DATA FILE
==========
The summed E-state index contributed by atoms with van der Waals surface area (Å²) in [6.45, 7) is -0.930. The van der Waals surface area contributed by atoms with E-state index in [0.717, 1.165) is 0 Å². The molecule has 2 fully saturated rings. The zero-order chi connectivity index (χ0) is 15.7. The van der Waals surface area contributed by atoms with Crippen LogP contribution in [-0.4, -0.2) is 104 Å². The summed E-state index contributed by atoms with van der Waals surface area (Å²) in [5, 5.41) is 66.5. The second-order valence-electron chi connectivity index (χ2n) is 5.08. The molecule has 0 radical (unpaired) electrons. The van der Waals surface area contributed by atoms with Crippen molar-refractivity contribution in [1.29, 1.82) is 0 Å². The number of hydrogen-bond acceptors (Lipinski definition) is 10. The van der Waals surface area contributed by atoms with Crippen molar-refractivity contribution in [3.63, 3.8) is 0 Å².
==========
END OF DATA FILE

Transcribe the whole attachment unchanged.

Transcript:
The summed E-state index contributed by atoms with van der Waals surface area (Å²) in [6.45, 7) is -0.930. The van der Waals surface area contributed by atoms with E-state index in [0.717, 1.165) is 0 Å². The molecule has 2 fully saturated rings. The zero-order chi connectivity index (χ0) is 15.7. The van der Waals surface area contributed by atoms with Crippen LogP contribution in [-0.4, -0.2) is 104 Å². The summed E-state index contributed by atoms with van der Waals surface area (Å²) in [5, 5.41) is 66.5. The second-order valence-electron chi connectivity index (χ2n) is 5.08. The molecule has 0 radical (unpaired) electrons. The van der Waals surface area contributed by atoms with Crippen molar-refractivity contribution in [1.29, 1.82) is 0 Å². The number of hydrogen-bond acceptors (Lipinski definition) is 10. The van der Waals surface area contributed by atoms with Crippen molar-refractivity contribution in [3.63, 3.8) is 0 Å².